It was at Northampton General Lunatic Asylum that Clare died, aged 70, on 20 May 1864. His gravestone in Helpston churchyard remembers him as ‘The Northamptonshire Peasant Poet’ and each summer children from the primary school that bears his name lay flowers on his resting place, in the form of Midsummer Cushions - a tradition dating back to Clare’s day of making cushions of turf studded with meadow flowers.

The term ‘Peasant Poet’, with its implications of lack of education, is a label that belies Clare’s intellect as someone hungry for knowledge and quick to learn. As the son of a poor farm labourer, his formal education was at best sporadic and confined to village ‘vestry’ and ‘dame’s schools’; he left school early to take a job to help support his family.

Clare read widely and engaged as much as he was able with contemporary debates on everything from politics to art theory, from religion to natural history.  He tutored himself in mathematics and read a wide range of poetry, prose and drama. Many of his books are now housed in their original wooden bookcase in Northampton Public Library.

Houghton-Walker said: “We hope that next week’s symposium will encourage a conversation about Clare’s intense curiosity regarding the plants he observed in field and garden, and his desire to understand and catalogue them according to the latest scientific methods. He made close observations of plant habitats, recording how different species related to one other, and he collected many botanical specimens. His poems bear witness to his minute observations of flora.”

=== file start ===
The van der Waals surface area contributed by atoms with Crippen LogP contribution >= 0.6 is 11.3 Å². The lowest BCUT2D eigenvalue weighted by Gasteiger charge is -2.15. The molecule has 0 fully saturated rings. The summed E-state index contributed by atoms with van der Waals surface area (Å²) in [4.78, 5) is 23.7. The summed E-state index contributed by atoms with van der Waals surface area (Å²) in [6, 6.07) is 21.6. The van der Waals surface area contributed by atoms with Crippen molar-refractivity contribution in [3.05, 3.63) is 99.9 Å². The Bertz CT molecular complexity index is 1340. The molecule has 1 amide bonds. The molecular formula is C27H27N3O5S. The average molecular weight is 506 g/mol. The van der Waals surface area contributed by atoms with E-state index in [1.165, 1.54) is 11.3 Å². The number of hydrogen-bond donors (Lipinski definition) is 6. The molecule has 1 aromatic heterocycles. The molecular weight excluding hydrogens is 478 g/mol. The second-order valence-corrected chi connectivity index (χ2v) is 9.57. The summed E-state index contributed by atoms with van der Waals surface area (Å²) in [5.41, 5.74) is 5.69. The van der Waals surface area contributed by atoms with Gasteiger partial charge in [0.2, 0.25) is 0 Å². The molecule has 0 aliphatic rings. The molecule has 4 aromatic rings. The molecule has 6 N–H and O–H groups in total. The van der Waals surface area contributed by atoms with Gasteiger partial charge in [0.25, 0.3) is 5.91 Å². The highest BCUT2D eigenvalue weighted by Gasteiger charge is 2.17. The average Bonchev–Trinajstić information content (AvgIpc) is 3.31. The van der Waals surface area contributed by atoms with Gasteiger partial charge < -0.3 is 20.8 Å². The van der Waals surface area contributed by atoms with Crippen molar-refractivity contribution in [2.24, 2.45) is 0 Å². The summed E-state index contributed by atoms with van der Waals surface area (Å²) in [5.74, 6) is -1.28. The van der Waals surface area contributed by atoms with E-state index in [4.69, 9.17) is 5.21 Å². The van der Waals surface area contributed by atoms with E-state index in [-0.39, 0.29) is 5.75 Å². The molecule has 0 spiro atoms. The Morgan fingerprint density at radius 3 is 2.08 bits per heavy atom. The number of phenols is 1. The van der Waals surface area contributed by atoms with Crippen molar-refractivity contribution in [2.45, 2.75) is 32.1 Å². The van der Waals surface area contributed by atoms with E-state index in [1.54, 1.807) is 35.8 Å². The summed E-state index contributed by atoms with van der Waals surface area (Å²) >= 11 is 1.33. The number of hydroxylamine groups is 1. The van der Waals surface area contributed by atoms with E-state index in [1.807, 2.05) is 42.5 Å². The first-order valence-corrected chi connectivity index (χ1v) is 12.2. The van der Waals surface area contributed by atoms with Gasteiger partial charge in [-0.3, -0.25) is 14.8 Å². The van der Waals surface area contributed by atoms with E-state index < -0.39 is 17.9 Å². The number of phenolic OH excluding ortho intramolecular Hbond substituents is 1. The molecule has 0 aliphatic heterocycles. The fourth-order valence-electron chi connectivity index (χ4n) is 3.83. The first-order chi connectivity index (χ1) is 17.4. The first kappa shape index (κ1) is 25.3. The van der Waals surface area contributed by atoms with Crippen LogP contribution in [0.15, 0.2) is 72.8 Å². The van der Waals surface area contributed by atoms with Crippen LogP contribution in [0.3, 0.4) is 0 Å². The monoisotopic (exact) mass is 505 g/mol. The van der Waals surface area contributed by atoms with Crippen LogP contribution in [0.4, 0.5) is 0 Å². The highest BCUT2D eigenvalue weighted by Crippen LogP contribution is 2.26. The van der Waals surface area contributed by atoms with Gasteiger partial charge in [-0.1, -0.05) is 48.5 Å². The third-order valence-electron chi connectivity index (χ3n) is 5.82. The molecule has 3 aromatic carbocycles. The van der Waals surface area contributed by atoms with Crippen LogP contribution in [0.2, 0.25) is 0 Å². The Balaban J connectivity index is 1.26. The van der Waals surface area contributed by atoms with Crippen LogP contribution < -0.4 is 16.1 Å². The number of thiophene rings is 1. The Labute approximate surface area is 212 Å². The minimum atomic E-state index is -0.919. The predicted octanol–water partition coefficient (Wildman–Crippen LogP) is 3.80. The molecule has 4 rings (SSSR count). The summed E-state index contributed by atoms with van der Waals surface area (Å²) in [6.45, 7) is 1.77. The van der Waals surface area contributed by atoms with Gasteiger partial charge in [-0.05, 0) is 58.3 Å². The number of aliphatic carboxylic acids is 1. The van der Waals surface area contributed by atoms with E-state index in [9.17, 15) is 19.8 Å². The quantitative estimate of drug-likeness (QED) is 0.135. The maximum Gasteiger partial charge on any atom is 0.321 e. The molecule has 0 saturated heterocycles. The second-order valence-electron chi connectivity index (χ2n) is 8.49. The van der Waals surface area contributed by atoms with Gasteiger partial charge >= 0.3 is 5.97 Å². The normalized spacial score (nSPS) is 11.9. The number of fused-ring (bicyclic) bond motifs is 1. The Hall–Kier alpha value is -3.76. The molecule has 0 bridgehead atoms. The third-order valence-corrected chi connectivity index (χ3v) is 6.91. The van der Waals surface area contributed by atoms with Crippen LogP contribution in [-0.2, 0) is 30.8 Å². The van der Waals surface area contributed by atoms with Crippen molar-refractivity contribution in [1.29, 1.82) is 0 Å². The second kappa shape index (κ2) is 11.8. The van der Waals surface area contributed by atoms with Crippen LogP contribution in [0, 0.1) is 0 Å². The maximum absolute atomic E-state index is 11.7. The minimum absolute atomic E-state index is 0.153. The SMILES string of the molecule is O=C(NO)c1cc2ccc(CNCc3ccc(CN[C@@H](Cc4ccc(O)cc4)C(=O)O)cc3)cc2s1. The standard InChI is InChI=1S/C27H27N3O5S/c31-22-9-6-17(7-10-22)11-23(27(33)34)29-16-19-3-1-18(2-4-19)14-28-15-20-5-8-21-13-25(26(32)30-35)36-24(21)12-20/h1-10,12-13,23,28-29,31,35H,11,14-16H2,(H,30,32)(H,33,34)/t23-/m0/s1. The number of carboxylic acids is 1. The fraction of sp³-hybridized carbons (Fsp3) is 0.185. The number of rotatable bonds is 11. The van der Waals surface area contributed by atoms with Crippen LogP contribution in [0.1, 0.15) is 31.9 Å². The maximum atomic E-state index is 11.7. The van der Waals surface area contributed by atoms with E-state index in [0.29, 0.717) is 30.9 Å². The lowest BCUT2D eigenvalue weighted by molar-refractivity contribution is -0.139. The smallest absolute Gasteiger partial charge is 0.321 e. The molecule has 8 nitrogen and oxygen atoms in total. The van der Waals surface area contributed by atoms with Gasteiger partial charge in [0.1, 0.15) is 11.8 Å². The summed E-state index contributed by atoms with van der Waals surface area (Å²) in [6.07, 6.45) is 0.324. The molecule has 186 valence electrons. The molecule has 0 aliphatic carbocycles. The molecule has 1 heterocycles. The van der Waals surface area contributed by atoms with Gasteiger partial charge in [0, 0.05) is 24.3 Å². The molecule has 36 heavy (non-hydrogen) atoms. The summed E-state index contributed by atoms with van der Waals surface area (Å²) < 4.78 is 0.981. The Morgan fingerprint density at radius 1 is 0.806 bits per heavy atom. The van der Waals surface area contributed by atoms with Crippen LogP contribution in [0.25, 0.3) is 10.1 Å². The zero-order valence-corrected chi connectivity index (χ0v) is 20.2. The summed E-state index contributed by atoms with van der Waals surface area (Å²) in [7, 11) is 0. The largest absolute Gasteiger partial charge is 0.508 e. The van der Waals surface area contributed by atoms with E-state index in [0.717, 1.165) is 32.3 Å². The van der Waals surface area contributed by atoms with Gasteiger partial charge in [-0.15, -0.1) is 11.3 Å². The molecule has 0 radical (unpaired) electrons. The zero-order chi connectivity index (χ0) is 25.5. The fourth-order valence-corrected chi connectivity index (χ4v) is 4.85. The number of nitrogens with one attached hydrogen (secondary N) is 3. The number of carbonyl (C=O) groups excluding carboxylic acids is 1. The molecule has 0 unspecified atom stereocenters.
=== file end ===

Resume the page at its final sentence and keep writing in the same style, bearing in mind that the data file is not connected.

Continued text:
It is evident, however, that Clare struggled with the Linnaean system and its reliance on hard-to-pronounce Latin nomenclature. In his journal for October 1824, he records a plan to collect a book and ‘call it 'A Garden of Wild Flowers', as it shall contain nothing else with quotations from poets & others an English Botany on this plan would be very interesting & serve to make Botany popular while the hard nicknaming system of unutterable words now in vogue only overloads it in mystery till it makes it darkness visible’.